Andrew P argues that Y/DSA reading and political education groups don’t need to abandon Marx, but should reorganize themselves for the modern worker.
Don’t get me wrong, reading Marx is an illuminating experience that — once you have managed to break through the Hegelian philosophy and technical terminology — accurately reflects the world around us and provides the reader with excellent tools to describe it. But your Y/DSA reading group should not put him on the syllabus. It’s counterproductive.
The goal of a Y/DSA political education and reading group should be to familiarize Y/DSAers and other members of the working class with socialist theory. We need to be informed of the past to know how to build beyond it. But familiarity does not require expertise. Political education and reading groups are vital tools to make sure new members understand what socialism is and how Y/DSA is building it.
But people need to actually attend a reading group to learn any of that. When reading Marx, Engels, Lenin, or almost any other non-contemporary Marxist, it is too easy to get caught up in specifics. Reading Marx and Engels requires the reader to be familiar with Hegelian philosophy — something the average working person has not even heard of — and reading Lenin requires a passing familiarity with the politics of the Second International and the Russian Social Democratic Labour Party. Our goals are attendance and engagement, and while it is not elitist to read Marx, it is not particularly useful either.
In the preface to the 1872 second edition of The Communist Manifesto, Marx and Engels reflect on their most famous document and come to see it as something closer to a historical document and that they felt that they should have written a completely new one given the tidal wave of events that had occurred since its first publication in February 1848.
Despite David Harvey’s insistence (and he’s correct about this) that Das Kapital is a living document, the fact remains that for most it is a historical tome that requires a herculean effort to read. If Y/DSA reading groups are meant to introduce working-class people to socialist theory, then I suggest we listen to Marx in one of the many prefaces he wrote to Das Kapital. Responding to a suggestion to split the book up into several smaller chapters, he wrote: “In this form the book will be more accessible to the working class, a consideration which to me outweighs everything else.”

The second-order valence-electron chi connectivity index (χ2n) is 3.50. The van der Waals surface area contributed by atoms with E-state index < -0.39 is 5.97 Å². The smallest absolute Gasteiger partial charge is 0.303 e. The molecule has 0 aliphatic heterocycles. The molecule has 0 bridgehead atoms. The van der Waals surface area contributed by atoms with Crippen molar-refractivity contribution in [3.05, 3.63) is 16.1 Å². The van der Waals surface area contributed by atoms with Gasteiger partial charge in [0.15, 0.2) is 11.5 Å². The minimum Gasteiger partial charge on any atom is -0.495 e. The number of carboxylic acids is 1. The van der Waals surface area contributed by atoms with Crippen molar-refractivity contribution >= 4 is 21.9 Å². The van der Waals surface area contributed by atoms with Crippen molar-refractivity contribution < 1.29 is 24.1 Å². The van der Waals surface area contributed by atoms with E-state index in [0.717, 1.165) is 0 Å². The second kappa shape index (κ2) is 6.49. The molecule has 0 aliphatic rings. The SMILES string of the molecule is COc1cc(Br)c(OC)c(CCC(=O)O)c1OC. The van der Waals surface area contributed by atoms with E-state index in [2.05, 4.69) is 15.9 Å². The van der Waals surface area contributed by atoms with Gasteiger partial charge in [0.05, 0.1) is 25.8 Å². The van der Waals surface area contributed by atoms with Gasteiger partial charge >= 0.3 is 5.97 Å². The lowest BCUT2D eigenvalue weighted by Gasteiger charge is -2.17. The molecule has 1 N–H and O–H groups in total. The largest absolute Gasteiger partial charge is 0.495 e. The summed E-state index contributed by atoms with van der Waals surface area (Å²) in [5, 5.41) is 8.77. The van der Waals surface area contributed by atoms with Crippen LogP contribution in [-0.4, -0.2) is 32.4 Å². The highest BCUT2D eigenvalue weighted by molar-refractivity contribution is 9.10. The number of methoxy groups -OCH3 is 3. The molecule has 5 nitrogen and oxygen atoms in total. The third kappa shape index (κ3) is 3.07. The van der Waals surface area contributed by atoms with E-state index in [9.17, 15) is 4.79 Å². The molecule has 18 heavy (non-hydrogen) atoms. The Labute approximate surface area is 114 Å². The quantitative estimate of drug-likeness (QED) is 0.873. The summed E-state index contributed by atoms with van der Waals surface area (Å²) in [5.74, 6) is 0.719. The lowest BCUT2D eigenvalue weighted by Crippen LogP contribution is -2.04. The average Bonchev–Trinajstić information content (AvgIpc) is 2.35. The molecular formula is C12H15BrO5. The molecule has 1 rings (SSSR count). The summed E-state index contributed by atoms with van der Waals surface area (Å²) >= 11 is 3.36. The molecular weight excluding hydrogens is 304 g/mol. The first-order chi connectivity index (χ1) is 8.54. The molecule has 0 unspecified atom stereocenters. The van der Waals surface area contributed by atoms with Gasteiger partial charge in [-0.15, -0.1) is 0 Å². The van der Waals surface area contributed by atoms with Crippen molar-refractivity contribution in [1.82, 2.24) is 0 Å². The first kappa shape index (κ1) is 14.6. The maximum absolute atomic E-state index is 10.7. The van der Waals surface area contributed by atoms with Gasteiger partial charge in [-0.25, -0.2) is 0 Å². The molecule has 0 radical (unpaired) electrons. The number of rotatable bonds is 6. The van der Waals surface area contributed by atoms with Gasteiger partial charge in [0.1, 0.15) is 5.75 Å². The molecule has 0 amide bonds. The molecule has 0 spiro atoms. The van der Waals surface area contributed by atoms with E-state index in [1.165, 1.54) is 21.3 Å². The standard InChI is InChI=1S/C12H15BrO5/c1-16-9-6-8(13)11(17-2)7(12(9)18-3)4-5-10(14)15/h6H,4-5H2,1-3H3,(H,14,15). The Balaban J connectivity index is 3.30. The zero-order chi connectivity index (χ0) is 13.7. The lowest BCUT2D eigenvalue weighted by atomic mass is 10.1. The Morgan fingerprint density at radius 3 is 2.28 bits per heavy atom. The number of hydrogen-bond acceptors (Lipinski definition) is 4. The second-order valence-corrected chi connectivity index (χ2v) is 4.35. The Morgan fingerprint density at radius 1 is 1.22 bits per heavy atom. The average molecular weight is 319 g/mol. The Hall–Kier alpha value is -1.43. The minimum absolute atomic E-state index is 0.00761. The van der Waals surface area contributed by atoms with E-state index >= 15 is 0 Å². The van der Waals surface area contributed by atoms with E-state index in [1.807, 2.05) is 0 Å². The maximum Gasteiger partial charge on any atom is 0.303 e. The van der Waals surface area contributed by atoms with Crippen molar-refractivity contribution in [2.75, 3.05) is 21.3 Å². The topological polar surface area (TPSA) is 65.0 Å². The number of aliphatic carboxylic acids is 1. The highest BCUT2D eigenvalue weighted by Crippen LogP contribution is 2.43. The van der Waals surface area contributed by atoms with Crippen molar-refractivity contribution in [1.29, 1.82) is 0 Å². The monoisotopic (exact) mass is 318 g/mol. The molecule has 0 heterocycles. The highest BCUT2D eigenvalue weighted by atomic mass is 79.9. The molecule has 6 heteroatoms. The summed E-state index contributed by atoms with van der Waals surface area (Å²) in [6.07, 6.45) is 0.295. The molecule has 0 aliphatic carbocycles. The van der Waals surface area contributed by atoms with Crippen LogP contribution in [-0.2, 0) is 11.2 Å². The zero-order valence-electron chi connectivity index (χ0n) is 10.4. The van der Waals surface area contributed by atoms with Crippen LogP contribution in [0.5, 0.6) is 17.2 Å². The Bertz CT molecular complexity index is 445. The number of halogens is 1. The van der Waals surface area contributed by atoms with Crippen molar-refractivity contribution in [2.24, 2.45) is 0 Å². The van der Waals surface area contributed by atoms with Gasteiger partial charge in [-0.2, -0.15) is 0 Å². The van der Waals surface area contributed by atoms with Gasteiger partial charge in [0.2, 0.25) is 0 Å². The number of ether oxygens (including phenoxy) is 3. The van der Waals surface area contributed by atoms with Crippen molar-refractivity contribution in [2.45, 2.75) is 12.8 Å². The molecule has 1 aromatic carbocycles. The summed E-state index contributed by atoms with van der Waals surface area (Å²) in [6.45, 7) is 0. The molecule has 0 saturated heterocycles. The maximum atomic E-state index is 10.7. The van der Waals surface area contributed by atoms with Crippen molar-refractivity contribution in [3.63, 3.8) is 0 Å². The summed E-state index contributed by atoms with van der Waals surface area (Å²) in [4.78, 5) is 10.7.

Marx wrote for the nineteenth-century reader. That does not mean he is wrong — the opposite is true — but the way we learn has changed and we must be willing to change with it. In the French preface, Marx uses the expression “…but here is the reverse of the medal” which, although readily apparent in context, requires more thought from the reader than a more modern phrase. This is not the fault of Marx, he admitted “[t]hat [it] is a disadvantage I am powerless to overcome,” when explaining why he could not allow Das Kapital to be published in a worker-friendly format. Marx is simply not meant for the average twenty-first century reader and we cannot build our political education around texts that are not easily accessible to those who are tired from a 40-plus-hour work week. We must make Y/DSA political education accessible to the working class!
What is to be done? Y/DSA organizers must accept that organizing a reading group is a much bigger challenge than just assigning texts. It requires a thorough pedagogical organization with specific learning goals baked into every meeting. Organizing a Y/DSA political education group requires hard work and there are few examples of its success, but we must treat political education as a critical part of the national Y/DSA platform and make reading groups as accessible as possible if we ever hope to challenge capitalist hegemony.
We do not need reading groups but political education groups. We do not just need organizers but teachers to lead discussions and provide the class with direction. Many readers will resent the “tyranny” that a teacher must necessarily bring to the classroom, but for a group to have any direction there must be some kind of leadership. We also need shorter and easier assigned readings like Why Marx Was Right by Terry Eagleton or The ABCs of Capitalism by Jacobin (available for free here).
But the right books are not enough; they must also be broken down into smaller sections and include videos and short articles to ensure that even if someone did not read the text there are other, less time-consuming ways for them to participate. Actual political education groups should include lectures and films to ensure that everyone present can take away the basic information, even if they will miss some of the finer points.
That is the important reality of Y/DSA reading groups. When we trade Marx for a modern retelling, we are losing detail but gaining a mass of people who can articulate the basic points of socialist theory in opposition to the overwhelming “capitalist realism” we live under. They will not be experts but, sometimes, it is okay to not be an expert.
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